After Ruby Jean is settled for the night, Jesus tells Lafayette that his mother is right--that he does have power. He claims that doing drugs is very dangerous for someone like Lafayette because all his energy could go dark. Lafayette scoffs, saying Ruby Jean's crazy is rubbing off on Jesus. But then Lafayette tries to explain why he deals drugs, and Jesus quiets him with a kiss. No time to ponder that, though: what is Lafayette's power, if he really has any? He was affected by Maryann so he's not supernatural, so what could it be? Curiouser and curiouser.

Back to Jason for a second, he's apparently serious about getting back at Bill as he digs through his Fellowship of the Sun paraphernalia (why does he still have that stuff?) and unearths a rifle. Suddenly there's insistent pounding on the door and he opens it to find Crystal, looking bruised and wet. And wanting Jason's truck. Jason actually uses his big head for once and refuses to hand over his truck, insisting she tell him what happened to her. Apparently Crystal's been promised to her fiance, Felton, since she was four, and he didn't take too kindly to her telling him she wasn't going to marry him after all (how old is she supposed to be? If she's been betrothed since the age of four, shouldn't they have been married by now?) Jason can't understand what it is about her that makes him feel like he's home (aww) but he's sure he can--and will--protect her.

Later (after Jason's little head takes over), Jason leaves Crystal in the shower while he supposedly goes out to pick up food. He drives over to Hotshot where he follows a trail of blood into an outbuilding and finds a guy in there gnawing on an animal carcass. Um, okay. The guy notices Jason and hisses at him. Jason runs back outside just in time for Crystal's dad and Felton to show up. Claiming he's a cop, Jason tells them Crystal is never coming back there and they're never going near her again--or else the entire Sheriff's department will come down on them and their freakshow. Crystal's dad doesn't seem too intimidated. In fact, I'm worried for Jason.

In one of the less enjoyable subplots, Arlene is having nightmares that her unborn child will turn out just like his psychotic father, Rene. I'm really a nurture over nature person, so the idea that the baby will be a murderer simply because his father was is ludicrous as far as I'm concerned. I don't know where they're going with this, but I kind of wish they'd drop it. Arlene also takes a moment to hire Holly Cleary as the newest Merlotte's waitress. I'm not loving Lauren Bowles as Holly--this is the hazard of getting to know the character in the book first. TV Holly looks and acts all wrong as far as I'm concerned. She's too old (Holly should be in her twenties, and somewhat gothy looking) and a little too creepy-mystical (it comes out more in later episodes). Book Holly isn't exactly advertising her witch credentials. This isn't the first time a character has been significantly altered for the show, but for some reason this is the one that really bothers me.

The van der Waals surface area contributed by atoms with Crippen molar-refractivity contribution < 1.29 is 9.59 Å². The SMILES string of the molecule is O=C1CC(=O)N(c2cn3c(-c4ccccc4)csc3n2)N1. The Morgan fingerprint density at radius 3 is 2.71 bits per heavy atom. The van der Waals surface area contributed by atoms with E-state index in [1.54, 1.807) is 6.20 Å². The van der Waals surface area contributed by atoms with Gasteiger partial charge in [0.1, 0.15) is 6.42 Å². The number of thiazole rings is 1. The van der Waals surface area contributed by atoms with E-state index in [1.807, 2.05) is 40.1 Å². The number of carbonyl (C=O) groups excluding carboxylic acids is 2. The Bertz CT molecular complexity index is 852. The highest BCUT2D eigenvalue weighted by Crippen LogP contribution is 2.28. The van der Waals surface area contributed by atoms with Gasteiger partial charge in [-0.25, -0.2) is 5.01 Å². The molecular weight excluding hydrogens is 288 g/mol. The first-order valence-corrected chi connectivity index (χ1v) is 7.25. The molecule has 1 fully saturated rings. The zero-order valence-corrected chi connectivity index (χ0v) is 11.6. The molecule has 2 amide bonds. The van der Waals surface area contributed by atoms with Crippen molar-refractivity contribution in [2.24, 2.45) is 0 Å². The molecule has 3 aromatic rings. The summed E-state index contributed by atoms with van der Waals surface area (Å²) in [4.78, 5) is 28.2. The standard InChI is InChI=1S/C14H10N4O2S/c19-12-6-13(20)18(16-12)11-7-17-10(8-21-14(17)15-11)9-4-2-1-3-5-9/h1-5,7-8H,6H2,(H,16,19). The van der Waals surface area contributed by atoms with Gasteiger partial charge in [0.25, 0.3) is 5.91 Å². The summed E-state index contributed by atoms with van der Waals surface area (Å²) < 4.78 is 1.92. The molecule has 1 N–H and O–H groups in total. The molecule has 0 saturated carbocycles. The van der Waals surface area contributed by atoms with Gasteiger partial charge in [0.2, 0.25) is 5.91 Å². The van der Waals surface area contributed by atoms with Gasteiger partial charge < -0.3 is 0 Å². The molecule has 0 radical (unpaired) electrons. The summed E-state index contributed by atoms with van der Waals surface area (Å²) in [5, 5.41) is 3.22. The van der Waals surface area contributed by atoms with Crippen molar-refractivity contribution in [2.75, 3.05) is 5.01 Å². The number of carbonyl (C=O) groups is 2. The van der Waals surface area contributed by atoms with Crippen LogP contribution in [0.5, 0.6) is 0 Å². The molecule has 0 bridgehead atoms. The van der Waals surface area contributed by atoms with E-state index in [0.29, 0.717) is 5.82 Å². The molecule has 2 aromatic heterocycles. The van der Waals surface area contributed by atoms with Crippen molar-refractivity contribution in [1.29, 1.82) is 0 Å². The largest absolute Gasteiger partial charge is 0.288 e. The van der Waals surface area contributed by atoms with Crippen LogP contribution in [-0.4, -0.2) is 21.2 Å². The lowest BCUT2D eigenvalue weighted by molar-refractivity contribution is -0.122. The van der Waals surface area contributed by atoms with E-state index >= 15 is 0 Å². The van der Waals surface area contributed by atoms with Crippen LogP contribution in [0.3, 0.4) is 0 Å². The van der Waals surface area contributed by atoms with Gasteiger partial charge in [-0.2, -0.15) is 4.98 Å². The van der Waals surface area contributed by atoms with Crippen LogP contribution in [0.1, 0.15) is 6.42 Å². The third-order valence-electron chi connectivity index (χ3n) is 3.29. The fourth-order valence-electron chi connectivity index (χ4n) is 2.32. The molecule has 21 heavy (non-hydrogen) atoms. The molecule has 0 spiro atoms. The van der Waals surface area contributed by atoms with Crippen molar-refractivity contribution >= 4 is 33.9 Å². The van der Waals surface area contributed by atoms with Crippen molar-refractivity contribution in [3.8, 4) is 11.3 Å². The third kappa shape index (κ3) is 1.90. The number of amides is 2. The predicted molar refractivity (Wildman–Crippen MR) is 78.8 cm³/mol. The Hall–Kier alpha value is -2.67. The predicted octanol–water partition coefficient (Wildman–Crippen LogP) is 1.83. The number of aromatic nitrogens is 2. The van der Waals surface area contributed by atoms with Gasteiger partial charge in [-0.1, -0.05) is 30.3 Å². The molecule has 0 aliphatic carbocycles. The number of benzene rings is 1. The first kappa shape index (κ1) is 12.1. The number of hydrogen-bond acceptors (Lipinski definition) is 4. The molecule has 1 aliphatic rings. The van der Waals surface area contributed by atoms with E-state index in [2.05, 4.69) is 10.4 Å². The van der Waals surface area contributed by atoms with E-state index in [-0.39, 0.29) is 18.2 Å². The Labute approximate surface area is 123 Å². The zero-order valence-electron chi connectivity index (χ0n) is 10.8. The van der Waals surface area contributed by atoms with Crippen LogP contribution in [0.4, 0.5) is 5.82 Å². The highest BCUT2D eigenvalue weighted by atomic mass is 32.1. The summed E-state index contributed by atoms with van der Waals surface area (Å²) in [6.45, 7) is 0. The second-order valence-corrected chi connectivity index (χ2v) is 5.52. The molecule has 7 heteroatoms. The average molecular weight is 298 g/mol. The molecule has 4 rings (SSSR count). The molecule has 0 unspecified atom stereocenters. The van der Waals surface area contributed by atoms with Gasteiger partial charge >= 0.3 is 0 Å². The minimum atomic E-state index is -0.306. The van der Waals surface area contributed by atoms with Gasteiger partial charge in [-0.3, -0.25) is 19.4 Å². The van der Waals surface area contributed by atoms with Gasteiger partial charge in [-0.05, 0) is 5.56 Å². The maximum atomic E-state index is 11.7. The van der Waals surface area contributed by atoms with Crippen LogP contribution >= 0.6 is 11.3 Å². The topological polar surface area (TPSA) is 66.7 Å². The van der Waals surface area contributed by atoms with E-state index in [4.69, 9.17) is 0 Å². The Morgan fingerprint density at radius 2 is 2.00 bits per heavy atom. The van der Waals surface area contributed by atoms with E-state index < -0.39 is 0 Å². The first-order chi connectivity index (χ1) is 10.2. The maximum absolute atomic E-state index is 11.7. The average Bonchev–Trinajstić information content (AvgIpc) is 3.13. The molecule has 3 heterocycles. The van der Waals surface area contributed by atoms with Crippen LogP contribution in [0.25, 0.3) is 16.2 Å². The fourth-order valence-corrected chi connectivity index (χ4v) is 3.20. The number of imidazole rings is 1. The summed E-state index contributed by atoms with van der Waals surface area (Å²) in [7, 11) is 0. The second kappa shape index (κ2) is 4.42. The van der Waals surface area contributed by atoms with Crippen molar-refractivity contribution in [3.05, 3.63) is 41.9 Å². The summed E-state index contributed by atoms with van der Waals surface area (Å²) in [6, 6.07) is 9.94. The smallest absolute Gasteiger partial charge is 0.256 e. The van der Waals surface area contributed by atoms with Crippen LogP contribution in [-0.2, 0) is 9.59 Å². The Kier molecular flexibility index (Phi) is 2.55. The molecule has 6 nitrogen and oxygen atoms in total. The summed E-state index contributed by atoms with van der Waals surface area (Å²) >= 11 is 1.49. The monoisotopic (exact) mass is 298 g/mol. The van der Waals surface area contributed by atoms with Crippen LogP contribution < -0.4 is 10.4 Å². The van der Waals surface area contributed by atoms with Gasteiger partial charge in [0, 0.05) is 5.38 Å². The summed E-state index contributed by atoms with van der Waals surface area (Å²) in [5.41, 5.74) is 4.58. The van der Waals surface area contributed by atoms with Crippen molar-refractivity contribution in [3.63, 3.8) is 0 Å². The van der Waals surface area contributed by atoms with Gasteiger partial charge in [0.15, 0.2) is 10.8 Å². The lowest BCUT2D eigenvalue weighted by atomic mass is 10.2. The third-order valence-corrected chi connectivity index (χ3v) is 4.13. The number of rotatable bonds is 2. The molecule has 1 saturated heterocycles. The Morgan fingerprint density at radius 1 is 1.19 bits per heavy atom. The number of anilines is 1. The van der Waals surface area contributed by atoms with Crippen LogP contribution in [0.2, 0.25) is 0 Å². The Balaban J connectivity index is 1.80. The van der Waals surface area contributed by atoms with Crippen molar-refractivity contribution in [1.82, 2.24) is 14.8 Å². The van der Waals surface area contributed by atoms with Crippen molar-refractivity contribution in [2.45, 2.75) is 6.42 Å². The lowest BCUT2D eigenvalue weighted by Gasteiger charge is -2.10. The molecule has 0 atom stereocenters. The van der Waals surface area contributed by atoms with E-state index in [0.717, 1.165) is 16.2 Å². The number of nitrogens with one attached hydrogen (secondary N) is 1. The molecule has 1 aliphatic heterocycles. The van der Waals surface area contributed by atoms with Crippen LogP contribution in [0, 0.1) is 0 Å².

Back in Mississippi, Eric stays up during the day so he can get hold of Hadley and order her to deliver a message to Sookie. He orders her to tell Sookie exactly what he says and nothing more. Sookie is looking through the Bill and Sookie scrapbook (please tell me people don't really do that sort of thing), flashing back to what happened in Alcide's truck and flipping through all the blank pages (a comment on their relationship?) when Hadley shows up. Eric's message is this: "Russell is coming for you. Don't trust Bill." Sookie is less than impressed. Hadley wants Sookie to run away with her but Sookie refuses to go, reasoning that Russell can find her anywhere and she doesn't want to live her life running in fear. Hadley then apologizes and rushes out, as Sookie hears her thinking that it's all her fault.

Bill, meanwhile, is training Jessica to fight werewolves. She's loving the training but can't believe that things are really over between Bill and Sookie--especially since they still love each other. Jessica admits she loves Hoyt but that he's too good for her. Vampires really need to start dating one another instead of trying to make it work with mortals.

In Mississippi again, Talbot is pitching a fit because Russell is leaving to go get Sookie. He starts throwing and breaking pieces from Russell's prized collection, but when he's about to throw Eric's father's crown, Eric stops him and offers himself as a "poor substitute" for Russell's company. Talbot is appeased, Russell is grateful, and Eric carefully replaces his father's crown in the display case.

As night has fallen in Bon Temps, Sookie is standing by the window, holding a shotgun. Suddenly wolves start howling and two of them run up to the house, followed by Debbie in human form. Debbie kicks in the door and the wolves run inside--where they're immediately confronted by Bill and Jessica. Debbie heads upstairs where Sookie is waiting. The fight between the two women starts off pretty lame, with insults being traded and Debbie wrestling away the shotgun before Sookie slaps her. But things pick up.